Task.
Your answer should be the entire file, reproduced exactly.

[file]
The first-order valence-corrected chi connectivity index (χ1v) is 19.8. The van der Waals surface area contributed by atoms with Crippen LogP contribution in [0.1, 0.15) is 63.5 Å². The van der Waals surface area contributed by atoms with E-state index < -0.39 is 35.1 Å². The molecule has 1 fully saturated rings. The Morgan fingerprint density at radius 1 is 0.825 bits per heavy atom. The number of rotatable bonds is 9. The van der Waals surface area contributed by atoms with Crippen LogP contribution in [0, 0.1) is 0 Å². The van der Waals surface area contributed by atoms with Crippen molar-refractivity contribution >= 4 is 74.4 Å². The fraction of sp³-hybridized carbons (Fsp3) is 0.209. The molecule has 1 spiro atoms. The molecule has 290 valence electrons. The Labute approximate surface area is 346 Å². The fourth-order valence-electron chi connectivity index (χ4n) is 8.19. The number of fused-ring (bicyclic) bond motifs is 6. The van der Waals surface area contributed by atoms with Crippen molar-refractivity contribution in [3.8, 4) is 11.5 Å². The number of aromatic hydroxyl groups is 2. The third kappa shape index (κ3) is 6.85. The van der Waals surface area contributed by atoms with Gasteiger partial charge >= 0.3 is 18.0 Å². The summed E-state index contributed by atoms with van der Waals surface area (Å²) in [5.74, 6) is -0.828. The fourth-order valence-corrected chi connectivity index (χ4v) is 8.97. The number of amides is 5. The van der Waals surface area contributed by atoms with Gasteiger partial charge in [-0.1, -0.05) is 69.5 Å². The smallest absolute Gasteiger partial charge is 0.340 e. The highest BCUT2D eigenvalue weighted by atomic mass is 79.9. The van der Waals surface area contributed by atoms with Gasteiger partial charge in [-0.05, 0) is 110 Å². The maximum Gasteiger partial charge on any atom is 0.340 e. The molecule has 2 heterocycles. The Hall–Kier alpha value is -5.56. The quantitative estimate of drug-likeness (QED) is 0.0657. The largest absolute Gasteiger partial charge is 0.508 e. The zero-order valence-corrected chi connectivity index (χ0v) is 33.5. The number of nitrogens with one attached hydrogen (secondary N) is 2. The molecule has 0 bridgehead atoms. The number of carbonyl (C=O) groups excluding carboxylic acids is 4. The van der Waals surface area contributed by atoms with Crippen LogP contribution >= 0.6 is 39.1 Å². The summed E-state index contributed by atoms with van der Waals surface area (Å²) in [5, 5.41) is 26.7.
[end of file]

The first-order valence-corrected chi connectivity index (χ1v) is 19.8. The van der Waals surface area contributed by atoms with Crippen LogP contribution in [0.1, 0.15) is 63.5 Å². The van der Waals surface area contributed by atoms with E-state index < -0.39 is 35.1 Å². The molecule has 1 fully saturated rings. The Morgan fingerprint density at radius 1 is 0.825 bits per heavy atom. The number of rotatable bonds is 9. The van der Waals surface area contributed by atoms with Crippen LogP contribution in [0, 0.1) is 0 Å². The van der Waals surface area contributed by atoms with Crippen molar-refractivity contribution >= 4 is 74.4 Å². The fraction of sp³-hybridized carbons (Fsp3) is 0.209. The molecule has 1 spiro atoms. The molecule has 290 valence electrons. The Labute approximate surface area is 346 Å². The fourth-order valence-electron chi connectivity index (χ4n) is 8.19. The number of fused-ring (bicyclic) bond motifs is 6. The van der Waals surface area contributed by atoms with Crippen molar-refractivity contribution in [3.8, 4) is 11.5 Å². The number of aromatic hydroxyl groups is 2. The third kappa shape index (κ3) is 6.85. The van der Waals surface area contributed by atoms with Gasteiger partial charge >= 0.3 is 18.0 Å². The summed E-state index contributed by atoms with van der Waals surface area (Å²) in [5.74, 6) is -0.828. The fourth-order valence-corrected chi connectivity index (χ4v) is 8.97. The number of amides is 5. The van der Waals surface area contributed by atoms with Gasteiger partial charge in [-0.1, -0.05) is 69.5 Å². The smallest absolute Gasteiger partial charge is 0.340 e. The highest BCUT2D eigenvalue weighted by atomic mass is 79.9. The van der Waals surface area contributed by atoms with Gasteiger partial charge in [-0.05, 0) is 110 Å². The maximum Gasteiger partial charge on any atom is 0.340 e. The molecule has 2 heterocycles. The Hall–Kier alpha value is -5.56. The quantitative estimate of drug-likeness (QED) is 0.0657. The largest absolute Gasteiger partial charge is 0.508 e. The zero-order valence-corrected chi connectivity index (χ0v) is 33.5. The number of nitrogens with one attached hydrogen (secondary N) is 2. The molecule has 0 bridgehead atoms. The number of carbonyl (C=O) groups excluding carboxylic acids is 4. The van der Waals surface area contributed by atoms with Crippen LogP contribution >= 0.6 is 39.1 Å². The summed E-state index contributed by atoms with van der Waals surface area (Å²) in [5, 5.41) is 26.7.